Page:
Australasian Figbird

Did you know?

The Figbird nests in small, semi-colonial groups, with nests often quite close together.

Facts and Figures
Research Species: 
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Breeding season: 
September to January
Clutch Size: 
2 to 3 eggs
18 days
Nestling Period: 
17 days
Conservation Status
Associated Plants
Basic Information
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What does it look like?

Figbirds are part of a worldwide family that includes the orioles, of which Australia has two other members (the Yellow and Olive-backed Orioles). Males have bare, red skin around the eye, contrasting against a black crown and grey neck and throat. The remainder of the body is olive-green, except for a white under-tail area. Females have grey skin around the eye and lack distinctive head markings. They are brown-green above and dull-white below, streaked with brown. Both sexes have a blackish bill. There are two distinct colour forms of the males of this species. Males north of Proserpine in Queensland have a yellow front.

Similar species: 

Figbirds have a blackish bill, which easily distinguishes the species from the similar Olive-backed Oriole, which has a reddish bill. Both of the Australian orioles also lack the Figbird's bare eye skin and have red eyes (adults). The Figbird tends to be more gregarious than either of the orioles, living semi-colonially.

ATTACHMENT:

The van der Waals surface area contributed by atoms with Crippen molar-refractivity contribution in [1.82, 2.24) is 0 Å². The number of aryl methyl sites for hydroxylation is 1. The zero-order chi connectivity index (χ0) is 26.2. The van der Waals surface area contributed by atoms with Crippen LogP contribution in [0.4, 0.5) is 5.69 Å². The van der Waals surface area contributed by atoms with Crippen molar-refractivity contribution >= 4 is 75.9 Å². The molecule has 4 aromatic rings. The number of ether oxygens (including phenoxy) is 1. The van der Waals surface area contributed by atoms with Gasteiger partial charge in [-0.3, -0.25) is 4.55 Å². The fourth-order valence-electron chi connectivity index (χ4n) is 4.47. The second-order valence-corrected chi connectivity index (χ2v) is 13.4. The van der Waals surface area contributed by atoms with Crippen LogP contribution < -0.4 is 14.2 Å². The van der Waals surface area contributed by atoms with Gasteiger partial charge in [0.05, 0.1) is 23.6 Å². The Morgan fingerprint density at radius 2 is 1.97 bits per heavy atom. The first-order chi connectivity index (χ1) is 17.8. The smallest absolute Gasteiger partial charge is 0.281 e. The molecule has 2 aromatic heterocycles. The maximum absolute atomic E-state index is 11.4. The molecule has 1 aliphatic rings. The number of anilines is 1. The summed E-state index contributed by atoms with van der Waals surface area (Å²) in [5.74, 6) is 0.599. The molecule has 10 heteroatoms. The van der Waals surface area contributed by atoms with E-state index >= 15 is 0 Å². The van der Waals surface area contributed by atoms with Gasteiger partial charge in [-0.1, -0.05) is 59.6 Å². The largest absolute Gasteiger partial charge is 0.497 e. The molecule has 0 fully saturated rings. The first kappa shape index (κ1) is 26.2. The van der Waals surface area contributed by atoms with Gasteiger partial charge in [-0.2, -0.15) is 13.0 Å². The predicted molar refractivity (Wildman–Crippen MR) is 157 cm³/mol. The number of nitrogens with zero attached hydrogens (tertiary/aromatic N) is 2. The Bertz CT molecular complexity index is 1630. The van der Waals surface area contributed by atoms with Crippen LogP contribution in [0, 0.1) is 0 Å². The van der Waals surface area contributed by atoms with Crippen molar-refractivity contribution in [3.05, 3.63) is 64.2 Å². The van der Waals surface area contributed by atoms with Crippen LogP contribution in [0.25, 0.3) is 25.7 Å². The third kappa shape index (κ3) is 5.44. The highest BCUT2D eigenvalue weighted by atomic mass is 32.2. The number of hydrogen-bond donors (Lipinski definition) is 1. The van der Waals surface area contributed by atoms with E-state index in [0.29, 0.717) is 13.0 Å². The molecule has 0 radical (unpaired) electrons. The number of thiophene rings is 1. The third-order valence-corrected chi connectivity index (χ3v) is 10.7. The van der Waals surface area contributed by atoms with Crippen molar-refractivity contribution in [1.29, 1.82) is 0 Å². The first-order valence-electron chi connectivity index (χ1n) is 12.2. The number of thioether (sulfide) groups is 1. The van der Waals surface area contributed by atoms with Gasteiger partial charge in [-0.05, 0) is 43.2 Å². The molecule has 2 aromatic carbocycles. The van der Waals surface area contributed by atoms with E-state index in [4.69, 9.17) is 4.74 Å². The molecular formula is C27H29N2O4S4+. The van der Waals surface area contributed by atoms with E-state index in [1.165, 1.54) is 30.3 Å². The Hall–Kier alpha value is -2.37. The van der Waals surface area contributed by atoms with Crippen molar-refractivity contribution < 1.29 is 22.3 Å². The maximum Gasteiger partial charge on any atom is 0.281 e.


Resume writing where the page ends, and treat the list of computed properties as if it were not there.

Where does it live?

The Figbird occurs across coastal regions of northern and eastern Australia from the Kimberley region in Western Australia around to the New South Wales/Victoria border.


The Figbird lives in rainforests and wet sclerophyll forests, but is often found in urban parks and gardens, particularly those with figs and other fruit-producing trees

Seasonal movements: 

Mostly sedentary, but undergoes some nomadic movements, particularly southwards into Victoria.

What does it do?

Figbirds feed in flocks, often of around 20 birds that are prepared to fly to isolated trees that are suitable for foraging. Figs are a particularly popular food item, although they will feed on most soft fruits and berries in canopy trees. Insects are also important components of their diet.


The gregarious behaviour of Figbirds is maintained in the breeding season, with small groups of birds nesting semi-colonially in adjoining canopy trees. The nest is cup-shaped and built of vine tendrils and twigs. It is supported by its rim from the horizontal fork of an outer branch of the canopy, up to 20 m above the ground. Both males and females incubate the eggs and feed the young.

Living with us

Figbirds are commonly encountered in city parks that contain fig trees, and will often visit orchards and gardens that have leafy trees and berry-producing plants. Fruiting canopy trees, particularly figs, are essential components of the environment of Figbirds.

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